“ASAE supports quality, affordable, accessible health care for all Americans. ASAE supports national uniform standards for funding benefits and employee protections. ASAE further believes that association health care plans possess many years of proven experience in the delivery of benefits through purchasing coalitions. As such, association health care plans can lead the way to the reform goals of providing the efficient delivery of quality health care to more citizens.” – ASAE Board Approved Position Statement #6
An issue of concern to the association community is the so-called Cadillac tax, a 40 percent nondeductible excise tax on high-cost health plans that was set to go into effect in 2018. The omnibus spending bill passed by Congress in December 2015 delayed implementation of the tax for two years. Postponing the start of the Cadillac tax from 2018 to 2020 should lessen the incentive for employers to make changes now to their benefit plans and give opponents additional time to repeal the tax altogether. The tax is projected to raise $87 billion over the next 10 years.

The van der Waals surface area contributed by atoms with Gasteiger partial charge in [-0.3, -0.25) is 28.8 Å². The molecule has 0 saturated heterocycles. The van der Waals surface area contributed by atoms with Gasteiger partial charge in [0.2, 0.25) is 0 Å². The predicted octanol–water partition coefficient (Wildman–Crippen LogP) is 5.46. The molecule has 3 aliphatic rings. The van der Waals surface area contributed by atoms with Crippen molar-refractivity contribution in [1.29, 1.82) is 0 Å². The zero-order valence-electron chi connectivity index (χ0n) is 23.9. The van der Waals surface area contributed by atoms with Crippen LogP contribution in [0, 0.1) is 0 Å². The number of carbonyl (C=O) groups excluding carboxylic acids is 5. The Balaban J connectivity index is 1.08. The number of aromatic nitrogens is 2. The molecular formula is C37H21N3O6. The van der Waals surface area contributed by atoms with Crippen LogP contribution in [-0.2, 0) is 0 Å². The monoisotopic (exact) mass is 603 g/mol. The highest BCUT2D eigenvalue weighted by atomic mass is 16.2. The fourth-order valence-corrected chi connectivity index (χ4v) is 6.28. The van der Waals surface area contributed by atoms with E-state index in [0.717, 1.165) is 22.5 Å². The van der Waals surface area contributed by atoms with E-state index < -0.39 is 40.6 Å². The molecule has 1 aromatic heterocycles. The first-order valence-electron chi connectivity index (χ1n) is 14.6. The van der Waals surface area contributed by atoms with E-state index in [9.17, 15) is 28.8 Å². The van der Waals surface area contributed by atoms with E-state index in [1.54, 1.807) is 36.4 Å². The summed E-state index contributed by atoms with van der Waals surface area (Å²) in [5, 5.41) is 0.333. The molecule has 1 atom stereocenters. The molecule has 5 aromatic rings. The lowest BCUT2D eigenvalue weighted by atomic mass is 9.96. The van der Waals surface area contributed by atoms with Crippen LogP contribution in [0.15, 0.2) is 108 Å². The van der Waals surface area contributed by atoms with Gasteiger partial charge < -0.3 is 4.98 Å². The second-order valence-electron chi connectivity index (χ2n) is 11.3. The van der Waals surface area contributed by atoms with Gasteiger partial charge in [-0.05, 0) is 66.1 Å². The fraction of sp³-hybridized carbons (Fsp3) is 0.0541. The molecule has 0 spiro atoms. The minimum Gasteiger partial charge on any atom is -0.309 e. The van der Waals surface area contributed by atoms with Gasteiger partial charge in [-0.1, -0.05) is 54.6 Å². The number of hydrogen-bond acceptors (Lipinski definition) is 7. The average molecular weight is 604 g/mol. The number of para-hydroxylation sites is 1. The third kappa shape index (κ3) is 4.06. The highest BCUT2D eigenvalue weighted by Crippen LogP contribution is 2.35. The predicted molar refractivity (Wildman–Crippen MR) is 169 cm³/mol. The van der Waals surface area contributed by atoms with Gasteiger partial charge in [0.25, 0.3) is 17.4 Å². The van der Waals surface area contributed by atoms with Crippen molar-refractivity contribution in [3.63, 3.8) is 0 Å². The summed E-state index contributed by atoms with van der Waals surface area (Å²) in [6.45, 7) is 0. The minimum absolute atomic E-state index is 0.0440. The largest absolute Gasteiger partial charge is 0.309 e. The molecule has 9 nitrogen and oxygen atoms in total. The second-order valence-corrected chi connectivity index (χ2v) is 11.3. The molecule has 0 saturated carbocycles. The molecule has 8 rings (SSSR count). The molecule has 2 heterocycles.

Under the Affordable Care Act, both fully insured and self-funded employer health plans will be assessed the tax on the dollar amount of any employee premiums that exceed annual limits of $10,200 for individual coverage and $27,500 for family coverage. While stand-alone dental and vision plans are excluded from the cost limits triggering the tax, the law includes several other costs paid by employers and employees, such as contributions to flexible spending accounts or health savings accounts.
Dislike of the Cadillac tax has become pervasive among Republican and Democratic lawmakers alike, as it would likely result in a reduction of benefits for millions of Americans. ASAE filed two sets of comments with the IRS in 2015, suggesting that employers will look to make changes to their benefit plans to avoid the tax. These changes will reduce benefits and transfer the cost of insurance to employees through increased deductibles, reduced covered services, use of private exchanges, and the reduction or elimination of flexible spending accounts, ASAE argued.
The Obama administration’s FY17 budget included a proposal to modify the Cadillac tax to account for regional differences in healthcare costs.